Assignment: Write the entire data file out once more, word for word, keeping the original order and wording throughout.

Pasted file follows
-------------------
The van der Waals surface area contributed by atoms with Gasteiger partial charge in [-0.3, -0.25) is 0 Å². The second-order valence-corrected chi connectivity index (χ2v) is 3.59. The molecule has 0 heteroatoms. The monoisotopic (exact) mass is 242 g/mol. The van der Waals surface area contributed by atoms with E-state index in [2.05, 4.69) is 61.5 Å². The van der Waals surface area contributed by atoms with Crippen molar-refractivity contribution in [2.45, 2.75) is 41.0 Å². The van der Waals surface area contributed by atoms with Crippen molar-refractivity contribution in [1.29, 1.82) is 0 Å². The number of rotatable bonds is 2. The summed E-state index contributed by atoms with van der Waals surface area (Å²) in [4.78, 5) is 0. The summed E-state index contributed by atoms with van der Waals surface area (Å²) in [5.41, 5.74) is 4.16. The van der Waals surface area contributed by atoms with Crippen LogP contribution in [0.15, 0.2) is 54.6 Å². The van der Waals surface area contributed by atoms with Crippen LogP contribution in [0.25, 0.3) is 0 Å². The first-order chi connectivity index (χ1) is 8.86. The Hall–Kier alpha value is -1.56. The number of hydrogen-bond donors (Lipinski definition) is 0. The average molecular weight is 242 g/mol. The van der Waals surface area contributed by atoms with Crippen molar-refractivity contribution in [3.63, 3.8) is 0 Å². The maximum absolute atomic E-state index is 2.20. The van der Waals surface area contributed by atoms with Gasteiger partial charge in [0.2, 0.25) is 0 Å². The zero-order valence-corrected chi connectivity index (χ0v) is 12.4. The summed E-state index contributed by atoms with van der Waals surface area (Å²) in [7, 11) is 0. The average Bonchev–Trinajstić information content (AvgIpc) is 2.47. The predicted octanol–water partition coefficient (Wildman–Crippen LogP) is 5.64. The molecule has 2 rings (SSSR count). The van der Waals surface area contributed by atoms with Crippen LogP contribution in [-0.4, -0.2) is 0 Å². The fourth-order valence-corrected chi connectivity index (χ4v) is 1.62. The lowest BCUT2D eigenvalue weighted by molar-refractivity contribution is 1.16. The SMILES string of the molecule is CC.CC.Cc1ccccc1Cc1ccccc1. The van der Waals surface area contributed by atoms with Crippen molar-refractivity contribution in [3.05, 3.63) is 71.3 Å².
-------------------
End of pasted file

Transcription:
The van der Waals surface area contributed by atoms with Gasteiger partial charge in [-0.3, -0.25) is 0 Å². The second-order valence-corrected chi connectivity index (χ2v) is 3.59. The molecule has 0 heteroatoms. The monoisotopic (exact) mass is 242 g/mol. The van der Waals surface area contributed by atoms with E-state index in [2.05, 4.69) is 61.5 Å². The van der Waals surface area contributed by atoms with Crippen molar-refractivity contribution in [2.45, 2.75) is 41.0 Å². The van der Waals surface area contributed by atoms with Crippen molar-refractivity contribution in [1.29, 1.82) is 0 Å². The number of rotatable bonds is 2. The summed E-state index contributed by atoms with van der Waals surface area (Å²) in [4.78, 5) is 0. The summed E-state index contributed by atoms with van der Waals surface area (Å²) in [5.41, 5.74) is 4.16. The van der Waals surface area contributed by atoms with Crippen LogP contribution in [0.15, 0.2) is 54.6 Å². The van der Waals surface area contributed by atoms with Crippen LogP contribution in [0.25, 0.3) is 0 Å². The first-order chi connectivity index (χ1) is 8.86. The Hall–Kier alpha value is -1.56. The number of hydrogen-bond donors (Lipinski definition) is 0. The average molecular weight is 242 g/mol. The van der Waals surface area contributed by atoms with Crippen molar-refractivity contribution in [3.63, 3.8) is 0 Å². The maximum absolute atomic E-state index is 2.20. The van der Waals surface area contributed by atoms with Gasteiger partial charge in [0.2, 0.25) is 0 Å². The zero-order valence-corrected chi connectivity index (χ0v) is 12.4. The summed E-state index contributed by atoms with van der Waals surface area (Å²) in [7, 11) is 0. The average Bonchev–Trinajstić information content (AvgIpc) is 2.47. The predicted octanol–water partition coefficient (Wildman–Crippen LogP) is 5.64. The molecule has 2 rings (SSSR count). The van der Waals surface area contributed by atoms with Crippen LogP contribution in [-0.4, -0.2) is 0 Å². The fourth-order valence-corrected chi connectivity index (χ4v) is 1.62. The lowest BCUT2D eigenvalue weighted by molar-refractivity contribution is 1.16. The SMILES string of the molecule is CC.CC.Cc1ccccc1Cc1ccccc1. The van der Waals surface area contributed by atoms with Crippen molar-refractivity contribution in [3.05, 3.63) is 71.3 Å².